My gun roared a wide arc on full automatic fire. The needle bullets exploded through them, giving each a halo of crimson sparkling in the rays of the setting sun. They crumpled, one still trying to bring his rifle to bear.

Whistling low, I shook my head at their still-twitching carcasses. I was surprised that worked. My old Militia sergeant would have screamed my tail furless for trying such a stupid and reckless stunt. These Lupinoids were idiots anyway, falling for so basic an ambush. Being Man's Best Friend once upon a time obviously didn't require much in the IQ department.

Wait. Only three of them? Weren't four after me?

I whirled to my left just in time to see the blur of a rifle stock and Frostbite's wicked, yellow-toothed grin. A freight train slammed into my chin, and the whole world exploded into a roar of static and leaden darkness.

* * *

GRAY STREAKS OF LIGHT slowly, slowly trickled back into the world. Consciousness was trying to claim me again, and I was very sluggish to respond.

"Frostbite, what the hell do you think you were doing!" a female voice barked, close-by.

Frostbite piffed, unconcerned. "Hey, you said you wanted her sim to be realistic."

"That didn't mean rifle-whipping our guide, dumb ass! You've just kissed bye-bye to a thousand credits of your pay! More if she's seriously hurt! And you're on latrine-pit duty for the rest of the mission!"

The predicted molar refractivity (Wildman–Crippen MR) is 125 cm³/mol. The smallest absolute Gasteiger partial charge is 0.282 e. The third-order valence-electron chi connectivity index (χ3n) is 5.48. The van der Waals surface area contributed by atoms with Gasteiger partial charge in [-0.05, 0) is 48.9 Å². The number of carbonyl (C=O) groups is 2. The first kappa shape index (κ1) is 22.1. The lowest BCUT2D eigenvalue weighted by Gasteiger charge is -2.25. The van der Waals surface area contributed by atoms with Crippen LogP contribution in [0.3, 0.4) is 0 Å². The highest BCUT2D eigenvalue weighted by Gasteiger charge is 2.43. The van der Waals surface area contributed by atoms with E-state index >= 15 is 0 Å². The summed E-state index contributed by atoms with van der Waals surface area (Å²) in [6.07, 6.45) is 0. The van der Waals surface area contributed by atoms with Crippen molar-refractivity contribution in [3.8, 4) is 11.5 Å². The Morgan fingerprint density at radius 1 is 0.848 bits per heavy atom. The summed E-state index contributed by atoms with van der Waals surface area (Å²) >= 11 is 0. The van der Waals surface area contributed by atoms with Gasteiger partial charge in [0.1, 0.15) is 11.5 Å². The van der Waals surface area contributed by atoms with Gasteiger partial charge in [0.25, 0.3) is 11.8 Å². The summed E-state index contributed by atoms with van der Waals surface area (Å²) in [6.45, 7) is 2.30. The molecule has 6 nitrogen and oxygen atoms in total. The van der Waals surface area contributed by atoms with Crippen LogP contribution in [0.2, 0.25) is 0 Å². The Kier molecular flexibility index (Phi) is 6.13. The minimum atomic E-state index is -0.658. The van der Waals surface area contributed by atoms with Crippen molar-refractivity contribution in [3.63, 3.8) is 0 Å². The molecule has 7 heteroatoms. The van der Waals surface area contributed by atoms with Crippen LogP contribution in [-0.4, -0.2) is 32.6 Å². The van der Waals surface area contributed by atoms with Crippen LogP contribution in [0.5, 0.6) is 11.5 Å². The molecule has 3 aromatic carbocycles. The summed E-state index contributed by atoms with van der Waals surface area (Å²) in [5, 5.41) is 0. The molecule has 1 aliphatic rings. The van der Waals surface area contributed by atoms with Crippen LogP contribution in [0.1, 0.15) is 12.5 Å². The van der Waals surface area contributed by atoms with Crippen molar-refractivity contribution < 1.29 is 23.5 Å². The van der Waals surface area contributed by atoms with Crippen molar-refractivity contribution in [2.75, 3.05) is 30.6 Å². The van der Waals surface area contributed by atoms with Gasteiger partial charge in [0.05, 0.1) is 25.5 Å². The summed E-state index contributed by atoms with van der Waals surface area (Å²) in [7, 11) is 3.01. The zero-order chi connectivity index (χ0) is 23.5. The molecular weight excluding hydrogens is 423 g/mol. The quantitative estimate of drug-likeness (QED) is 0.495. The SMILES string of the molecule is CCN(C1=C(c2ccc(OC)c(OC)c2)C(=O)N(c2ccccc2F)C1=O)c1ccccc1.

Frostbite growled. "What? Like hell…"

"Commander!" A new voice sounded, right over my ear. "She's waking up!"

My eyes fluttered open, revealing a universe full of fuzzy shapes pulsing in rhythm with the throbbing in my skull. It took many long seconds for my eyes to finally focus and bring the world around me back into some semblance of clarity.

We were back at base camp, with the rest of Roadkill's mercenary company. The collection of rag-tag tents was located in a decrepit, overgrown parking lot in some obscure suburb of the ancient city called Buffalo. Trees and underbrush surrounded us on all sides, but if one looked hard enough one could spot the remains of a stone foundation here, a heavily cracked sidewalk there. At the far edge of the clearing, a rusted-through chain-link fence leaned like a friendly drunk against a towering maple tree.

Five meters in front of me, framed by my boot-clad feet, were the sources of the two shouting voices. The taller Lupinoid was Frostbite, sporting a coat of pure white fur under his faded camouflage fatigues. Like all Lupinoids, he possessed an angular wolf's head, made proportionately bigger than nature intended to support an enlarged bio-engineered brain. He walked upright, like all Creatura, but stood with a slight stoop to compensate for the digitigrade stance unique to his race. A bushy tail poked out of his fatigues just below his belt. He clutched his assault rifle hard in three-fingered hands to contain his boiling rage.

He still wore the VR goggles we used in the sim, flipped up onto his sloping forehead. The goggles used computer imaging to "paint over" images from the surrounding environment, to simulate gunfire and other effects of mock-combat. They could network with other goggles in use, and went completely opaque if you were shot in the sim and didn't lie down and pretend you were dead. My own goggles lay orphaned and forgotten several meters away.

Facing Frostbite was a smaller Lupinoid, female, with scraggly brown fur and an eye patch over her right eye. She stood toe-to-toe looking up at the male, nearly twice her size, with crossed arms and a nonchalant stance, like he was no threat. Only her deep scowl and twitching tail gave away just how pissed she was.